Homeland Security

FirstNet award on tap

Photo credit: John Roman Images / Shutterstock.com 

There isn't much suspense as the Commerce Department prepares to announce the winner of a $6.5 billion national wireless broadband emergency network contract.

That winner will most likely be AT&T, according to industry insiders familiar with the mammoth telecommunications contract. The telecom company is the only bidder left standing after others dropped out of the competition and a federal claims court's action.

FirstNet, an independent authority within the Commerce Department's National Telecommunications and Information Administration, has been charged with creating a nationwide, interoperable wireless LTE radio network for first responders. It was established by the Middle Class Tax Relief and Job Creation Act of 2012.

Commerce Secretary Wilbur Ross plans to make a formal announcement on March 30.

The network was mandated by Congress and is funded with $6.5 billion in seed capital drawn from $7 billion raised in a federal spectrum auction. However, the network is expected to cost far more than that to build and deploy, according to an April 2015 Government Accountability Office report, with some cost estimates running as high as $47 billion.

But the contract also comes with exclusive access to a swath of highly desirable spectrum, cleared nationwide for emergency use. The winning bidder will be able to lease the excess capacity or deploy it for its own customers.

The effort was prompted by tragic communications failures during the Sept. 11, 2001, terrorist attacks, when firefighters, police officers and emergency medical personnel from multiple jurisdictions couldn't communicate with each other via their radios. Each service, and even fellow officers and firefighters in the same departments, used different technologies or different radio frequencies that couldn't interoperate. As a result, the 9/11 Commission recommended a dedicated public safety broadband network.

The contract had been tied up in federal court by Rivada Networks, which protested it should be able to compete against AT&T. The consortium, which includes Harris Corp., Intel, Fujitsu, Ericsson and Nokia, was formed specifically to pursue FirstNet. Rivada's protest was resolved on March 17, when U.S. Court of Federal Claims Judge Elaine Kaplan, denied the protest motion, clearing the way for the award.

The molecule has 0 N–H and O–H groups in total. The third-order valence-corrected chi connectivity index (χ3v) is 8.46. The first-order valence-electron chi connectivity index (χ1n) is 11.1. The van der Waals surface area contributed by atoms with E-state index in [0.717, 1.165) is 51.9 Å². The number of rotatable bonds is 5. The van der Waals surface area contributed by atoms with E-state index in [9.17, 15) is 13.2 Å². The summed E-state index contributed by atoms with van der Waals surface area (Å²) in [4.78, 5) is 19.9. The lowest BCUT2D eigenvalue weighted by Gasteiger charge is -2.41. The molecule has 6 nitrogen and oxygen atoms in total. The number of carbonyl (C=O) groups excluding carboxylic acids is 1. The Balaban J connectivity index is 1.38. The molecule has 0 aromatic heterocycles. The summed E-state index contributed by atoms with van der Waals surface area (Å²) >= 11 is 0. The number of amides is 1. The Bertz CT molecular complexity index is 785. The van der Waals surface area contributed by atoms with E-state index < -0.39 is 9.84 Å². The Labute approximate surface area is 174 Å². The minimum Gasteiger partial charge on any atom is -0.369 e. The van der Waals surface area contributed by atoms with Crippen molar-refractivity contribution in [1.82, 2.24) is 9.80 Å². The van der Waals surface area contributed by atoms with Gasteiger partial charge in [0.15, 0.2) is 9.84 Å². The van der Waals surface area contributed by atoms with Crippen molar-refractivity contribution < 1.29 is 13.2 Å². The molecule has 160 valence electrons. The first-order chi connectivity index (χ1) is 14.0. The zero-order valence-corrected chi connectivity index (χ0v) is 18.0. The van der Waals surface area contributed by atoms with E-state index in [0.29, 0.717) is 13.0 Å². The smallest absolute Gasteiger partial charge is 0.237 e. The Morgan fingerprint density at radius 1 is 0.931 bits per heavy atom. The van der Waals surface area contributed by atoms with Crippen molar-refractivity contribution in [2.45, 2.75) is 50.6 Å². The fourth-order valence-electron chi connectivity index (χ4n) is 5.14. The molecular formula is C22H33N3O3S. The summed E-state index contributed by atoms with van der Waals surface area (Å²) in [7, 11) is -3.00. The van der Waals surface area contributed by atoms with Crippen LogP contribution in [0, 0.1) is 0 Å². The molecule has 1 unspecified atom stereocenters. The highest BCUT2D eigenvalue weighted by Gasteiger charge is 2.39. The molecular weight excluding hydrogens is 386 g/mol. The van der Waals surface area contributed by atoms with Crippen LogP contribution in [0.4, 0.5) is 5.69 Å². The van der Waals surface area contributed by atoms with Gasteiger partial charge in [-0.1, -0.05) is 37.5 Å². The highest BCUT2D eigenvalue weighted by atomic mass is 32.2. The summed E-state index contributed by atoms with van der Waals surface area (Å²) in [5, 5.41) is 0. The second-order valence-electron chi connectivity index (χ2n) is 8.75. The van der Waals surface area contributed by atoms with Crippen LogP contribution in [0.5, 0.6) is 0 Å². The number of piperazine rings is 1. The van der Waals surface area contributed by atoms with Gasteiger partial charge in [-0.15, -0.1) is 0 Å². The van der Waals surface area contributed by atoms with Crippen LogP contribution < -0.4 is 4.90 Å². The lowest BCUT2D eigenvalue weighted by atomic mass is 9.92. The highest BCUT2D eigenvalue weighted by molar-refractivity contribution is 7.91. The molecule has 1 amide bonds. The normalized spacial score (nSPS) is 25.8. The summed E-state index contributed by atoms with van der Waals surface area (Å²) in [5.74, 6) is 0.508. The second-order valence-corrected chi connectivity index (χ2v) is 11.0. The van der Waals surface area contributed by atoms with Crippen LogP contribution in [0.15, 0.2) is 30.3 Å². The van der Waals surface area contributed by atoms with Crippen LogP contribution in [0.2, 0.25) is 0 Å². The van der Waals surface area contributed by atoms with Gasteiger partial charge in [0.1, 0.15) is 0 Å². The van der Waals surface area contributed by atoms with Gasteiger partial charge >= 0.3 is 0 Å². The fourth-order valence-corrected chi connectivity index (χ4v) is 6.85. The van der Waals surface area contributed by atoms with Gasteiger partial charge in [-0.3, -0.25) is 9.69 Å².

The Rivada consortium's filing last November forced FirstNet to miss its anticipated contract award date that month.

After the fateful court ruling, Rivada Networks' top official vowed to continue competing with FirstNet and AT&T in the states for their interoperable wireless networks.

FirstNet allows state governors to opt out of using the nationwide network if their states can design and construct something comparable in a Radio Access Network.

The planning process for states, explained FirstNet President TJ Kennedy in a March 14 teleconference and presentation to FirstNet's board, begins with FirstNet and its contract partner making a plan for each state within the first six months of the contract's award. Those plans will be presented to governors in 56 states and U.S. territories, who then must decide whether to opt out within 90 days. To make their case for their opt out, they have 180 days to design and submit their own network plans to FirstNet.

FirstNet executives said in an early March board meeting that they have been preparing to move quickly forward once the contract is awarded. In a special meeting on March 28, FirstNet's board cleared a path to speed the contract's award, passing a resolution that authorized the FirstNet CEO to take all actions necessary to ensure the timely award of the contract.

About the Author

Mark Rockwell is a senior staff writer at FCW, whose beat focuses on acquisition, the Department of Homeland Security and the Department of Energy.

Before joining FCW, Rockwell was Washington correspondent for Government Security News, where he covered all aspects of homeland security from IT to detection dogs and border security. Over the last 25 years in Washington as a reporter, editor and correspondent, he has covered an increasingly wide array of high-tech issues for publications like Communications Week, Internet Week, Fiber Optics News, tele.com magazine and Wireless Week.

Rockwell received a Jesse H. Neal Award for his work covering telecommunications issues, and is a graduate of James Madison University.

Click here for previous articles by Rockwell. Contact him at [email protected] or follow him on Twitter at @MRockwell4.


  • Management
    shutterstock image By enzozo; photo ID: 319763930

    Where does the TMF Board go from here?

    With a $1 billion cash infusion, relaxed repayment guidelines and a surge in proposals from federal agencies, questions have been raised about whether the board overseeing the Technology Modernization Fund has been scaled to cope with its newfound popularity.

  • IT Modernization
    shutterstock image By enzozo; photo ID: 319763930

    OMB provides key guidance for TMF proposals amid surge in submissions

    Deputy Federal CIO Maria Roat details what makes for a winning Technology Modernization Fund proposal as agencies continue to submit major IT projects for potential funding.

Stay Connected